Prince Philip, the Duke of Edinburgh will have the low-key royal funeral he always wanted with just his family in attendance— including his California-based grandson Prince Harry. The funeral will take place at 3 p..m. local time on Saturday, April 17 at St. George’s Chapel in Windsor where Philip spent the final days of his life alongside the Queen. In keeping with the Duke’s wishes, the coffin will be transported to St. George’s Chapel in a Land Rover Prince Philip helped to design.
The funeral service will be preceded by a ceremonial procession inside the grounds of Windsor Castle, including members of the royal family and the Duke’s household. Buckingham Palace confirmed that Prince Harry will attend, but Meghan Markle, who is pregnant, has been advised by doctors not to fly.
At 3 p..m. local time there will be a nationwide moment of silence before the funeral service begins. Buckingham Palace confirmed in a press release sent Saturday that the Duke of Edinburgh’s coffin, covered with His Royal Highness’s Personal Standard and dressed with a wreath of flowers, is currently resting in the Private Chapel at Windsor Castle, where it will remain until the day of the funeral.
The coffin, carried by a Bearer Party found by the Royal Marines, will be received at the top of the West Steps of St George’s Chapel by the Dean of Windsor and the Archbishop of Canterbury. The Duke of Edinburgh’s Naval Cap and Sword will be placed on the coffin ahead of the service and His Royal Highness’s Insignia will be laid on the Altar of the Chapel. At the conclusion of the service, His Royal Highness will be interred in the Royal Vault in St George’s Chapel.
Palace sources have confirmed there will be no military processions in the streets of Windsor to avoid attracting crowds, and just 30 mourners will be allowed in addition to the clergy at St George’s Chapel, in keeping with government Covid guidelines. Courtiers have spent the past 24 hours revising plans for the funeral, codenamed Operation Forth Bridge, because of Covid restrictions.
The Royal Family are now in a two week period of mourning that began on Friday, the day the palace announced that Philip had died. On Saturday the Queen was visited by her sons Prince Andrew and Prince Edward and Edward’s wife Sophie, who was close to tears as the royal couple pulled up at Windsor Castle. When asked how the Queen was, Sophie said that the Queen had been “amazing.”
And Prince Charles paid a touching and deeply personal tribute to his father in a televised address on behalf of the royal family. Referring to the Duke as “my dear papa” and a “deeply special person,” Charles said that he and his family “miss my father enormously” and were “deeply grateful” for the public support the Royal Family has received in the past days.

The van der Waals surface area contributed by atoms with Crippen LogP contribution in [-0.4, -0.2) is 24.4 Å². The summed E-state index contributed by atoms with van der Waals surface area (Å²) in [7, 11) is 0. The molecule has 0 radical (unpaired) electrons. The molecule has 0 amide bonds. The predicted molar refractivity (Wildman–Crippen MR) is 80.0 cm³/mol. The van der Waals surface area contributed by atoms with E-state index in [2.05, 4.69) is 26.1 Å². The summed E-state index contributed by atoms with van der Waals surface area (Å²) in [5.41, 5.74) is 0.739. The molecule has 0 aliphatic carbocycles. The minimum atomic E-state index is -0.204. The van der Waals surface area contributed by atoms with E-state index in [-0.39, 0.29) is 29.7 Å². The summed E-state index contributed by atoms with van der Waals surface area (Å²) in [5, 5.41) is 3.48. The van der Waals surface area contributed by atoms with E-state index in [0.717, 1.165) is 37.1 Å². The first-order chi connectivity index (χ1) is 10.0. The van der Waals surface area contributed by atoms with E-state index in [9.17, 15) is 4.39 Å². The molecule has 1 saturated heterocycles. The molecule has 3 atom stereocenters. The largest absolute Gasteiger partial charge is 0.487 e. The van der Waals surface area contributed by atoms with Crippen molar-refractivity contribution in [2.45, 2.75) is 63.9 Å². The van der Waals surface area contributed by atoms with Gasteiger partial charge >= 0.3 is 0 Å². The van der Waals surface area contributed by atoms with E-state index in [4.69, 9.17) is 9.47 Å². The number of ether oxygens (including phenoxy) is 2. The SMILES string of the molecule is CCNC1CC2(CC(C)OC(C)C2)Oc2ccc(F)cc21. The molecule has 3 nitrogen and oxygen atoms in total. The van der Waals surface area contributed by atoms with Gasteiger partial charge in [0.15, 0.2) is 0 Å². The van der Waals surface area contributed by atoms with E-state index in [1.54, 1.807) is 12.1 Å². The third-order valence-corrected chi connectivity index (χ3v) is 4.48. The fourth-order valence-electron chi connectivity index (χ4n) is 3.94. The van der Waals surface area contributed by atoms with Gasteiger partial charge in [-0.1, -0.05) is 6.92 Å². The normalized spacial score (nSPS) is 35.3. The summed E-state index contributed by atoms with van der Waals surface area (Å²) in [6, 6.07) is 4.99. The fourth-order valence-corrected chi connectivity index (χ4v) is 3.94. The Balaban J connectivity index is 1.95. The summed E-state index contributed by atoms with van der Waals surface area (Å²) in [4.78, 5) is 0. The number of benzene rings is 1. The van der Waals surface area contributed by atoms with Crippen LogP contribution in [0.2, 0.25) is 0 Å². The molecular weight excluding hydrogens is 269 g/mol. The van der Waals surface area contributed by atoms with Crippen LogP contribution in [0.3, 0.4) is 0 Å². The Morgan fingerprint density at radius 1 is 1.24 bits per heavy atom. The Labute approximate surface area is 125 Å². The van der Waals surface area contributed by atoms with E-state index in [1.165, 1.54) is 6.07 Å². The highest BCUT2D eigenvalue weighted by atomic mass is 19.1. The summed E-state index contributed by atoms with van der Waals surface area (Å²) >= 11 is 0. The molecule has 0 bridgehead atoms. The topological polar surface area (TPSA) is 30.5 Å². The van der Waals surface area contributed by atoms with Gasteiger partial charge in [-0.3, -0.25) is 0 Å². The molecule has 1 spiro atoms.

“As you can imagine, my family and I miss my father enormously,” Charles said. “He was a much loved and appreciated figure and apart from anything else, I can imagine, he would be so deeply touched by the number of other people here and elsewhere around the world and the Commonwealth, who also I think, share our loss and our sorrow.”
Philip made it clear when he was alive to his family and trusted staff that he wanted a low key ceremony and minimal fuss. Largely thanks to the pandemic, he has gotten his wish. There will be no public element to the funeral, and instead the proceedings will take place entirely in the grounds of Windsor Castle, away from public view. The palace has confirmed, however, that the service will be televised so that as many people as possible are able to share the experience and pay their respects.
The Palace has yet to confirm who will be in attendance but all of the Duke’s children, the senior royals and the Duke’s extended family including his grandchildren are expected to be present. It is expected that senior royals will keep a vigil at the private chapel at Windsor over the coming days.
A Palace spokesman said, “This event will be much reduced in scale with no public access. In line with Government guidelines and public health measures, there will be no public processions and the duke’s funeral will take place entirely within the grounds of Windsor Castle. The plans have been given final approval by the Queen and reflect appropriately Government advice. Despite these necessary changes, they still very much reflect the personal wishes of the duke. Although the ceremonial arrangements are reduced, the occasion will still celebrate and recognize the duke’s life and his more than 70 years of service to the Queen, the UK and the Commonwealth.”
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